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Hosted software moves marketing to the head of the line

While marketing resource management remains a relatively immature technology, hosted applications offer an easy entry point and test case, according to Gartner.

While marketing resource management (MRM) remains a relatively immature technology, emerging on-demand applications are helping to pave the way to adoption, according to a recent report from Stamford, Conn.-based Gartner Inc.

On-demand is a great way to get buy-in with some proof of concept.
Kimberly Collins,
research directorGartner Inc.

MRM provides companies with a set of processes and capabilities to orchestrate and optimize their use of marketing campaigns, materials, planning and marketing reports.

"Not everyone believes in MRM, quite frankly," said Kimberly Collins, Gartner research director. "On-demand is a great way to get buy-in with some proof of concept."

Hosted CRM has gained traction thanks to the success of companies like, RightNow Technologies and NetSuite Inc., and now options are emerging in the marketing realm. Companies like Indianapolis-based Aprimo Inc. and Pleasanton, Calif.-based AssetLink Inc. are providing an easier way for marketing departments to get their technology by offering Web-based MRM, Collins said.

In fact, Gartner predicts that through 2008, more than 65% of companies will, initially, host at least one component of their MRM applications.

On-demand MRM offers several advantages in initial deployments. It requires fewer upfront costs because the application is housed at the vendor's facility and accessed via a Web browser, so economies of scale can be passed on to the buyer. Additionally, because marketing is generally placed toward the end of the line when it comes to technology investments, an application that doesn't require the IT manpower can move quickly to the front, Collins added.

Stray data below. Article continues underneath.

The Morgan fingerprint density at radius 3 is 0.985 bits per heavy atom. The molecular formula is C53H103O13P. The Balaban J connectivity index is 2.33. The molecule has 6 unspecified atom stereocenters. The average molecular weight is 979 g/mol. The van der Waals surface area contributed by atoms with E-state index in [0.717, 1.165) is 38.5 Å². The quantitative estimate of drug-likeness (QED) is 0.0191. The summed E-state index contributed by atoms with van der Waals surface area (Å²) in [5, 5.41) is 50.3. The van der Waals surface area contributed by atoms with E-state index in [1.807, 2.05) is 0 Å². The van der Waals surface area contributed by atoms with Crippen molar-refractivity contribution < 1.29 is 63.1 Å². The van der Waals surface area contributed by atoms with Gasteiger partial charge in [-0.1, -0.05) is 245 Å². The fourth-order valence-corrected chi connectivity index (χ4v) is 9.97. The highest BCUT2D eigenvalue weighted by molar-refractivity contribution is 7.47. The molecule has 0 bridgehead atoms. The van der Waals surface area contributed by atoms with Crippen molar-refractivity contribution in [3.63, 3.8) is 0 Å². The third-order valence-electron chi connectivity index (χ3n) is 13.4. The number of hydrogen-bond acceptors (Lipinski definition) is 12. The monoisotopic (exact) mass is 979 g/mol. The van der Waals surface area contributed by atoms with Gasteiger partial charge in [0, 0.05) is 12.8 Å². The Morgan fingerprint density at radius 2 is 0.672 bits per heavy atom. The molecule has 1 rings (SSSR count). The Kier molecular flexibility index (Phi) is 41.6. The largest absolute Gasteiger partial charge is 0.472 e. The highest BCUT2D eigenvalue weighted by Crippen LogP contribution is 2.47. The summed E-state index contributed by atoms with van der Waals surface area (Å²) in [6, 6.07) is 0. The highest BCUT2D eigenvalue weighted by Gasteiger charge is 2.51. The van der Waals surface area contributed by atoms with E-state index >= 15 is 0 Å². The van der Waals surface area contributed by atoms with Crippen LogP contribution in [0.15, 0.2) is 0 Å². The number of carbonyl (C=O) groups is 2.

"It's a great way to test drive a solution when you're having trouble deciding between vendors," she said. "There's no harm in trying it out on-demand."

Plus, a proof-of-concept or pilot implementation can help to build competency for the comparatively young technology.

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However, a hosted MRM application is not a marketing cure-all. There are risks involved in deploying it, particularly if IT is not kept in the loop, Collins warned.

"If you've got a lot of complexity with integration into other applications, then you have to seriously rethink on-demand," Collins said. "It could end up that on-demand gets so frustrating it's not worth it."

Additionally, while hosted applications have made great strides in security (and the same economies of scale that exist in the data center extend to security), some companies will be concerned about having their sensitive marketing hosted by another company. Firms that share data with third parties that they allow into the system will have particular security concerns, Collins said. Also, on-demand MRM applications don't tend to offer the deep functionality that their on-premise counterparts do.

One real draw of selecting a hosted MRM application is the ability to move to a hybrid model in the future, where part of the application is run in-house and part is run by the vendor, allowing a division or marketing project to ramp up quickly. For example, a hybrid model could offer a company on-premise functionality while on-demand facilitates working with a distributed network of vendors such as print shops for print on-demand capabilities.

"[Vendors] who have different deployments, they're not integrated today," Collins said. "Nobody has an integrated hybrid model. What we do see is a growing percentage of MRM deployments in different models."

However, Gartner does predict that by 2010 at least 5% of integrated MRM deployments will be hybrid models of on-premise and hosted.

This story also appears at, part of the TechTarget network.

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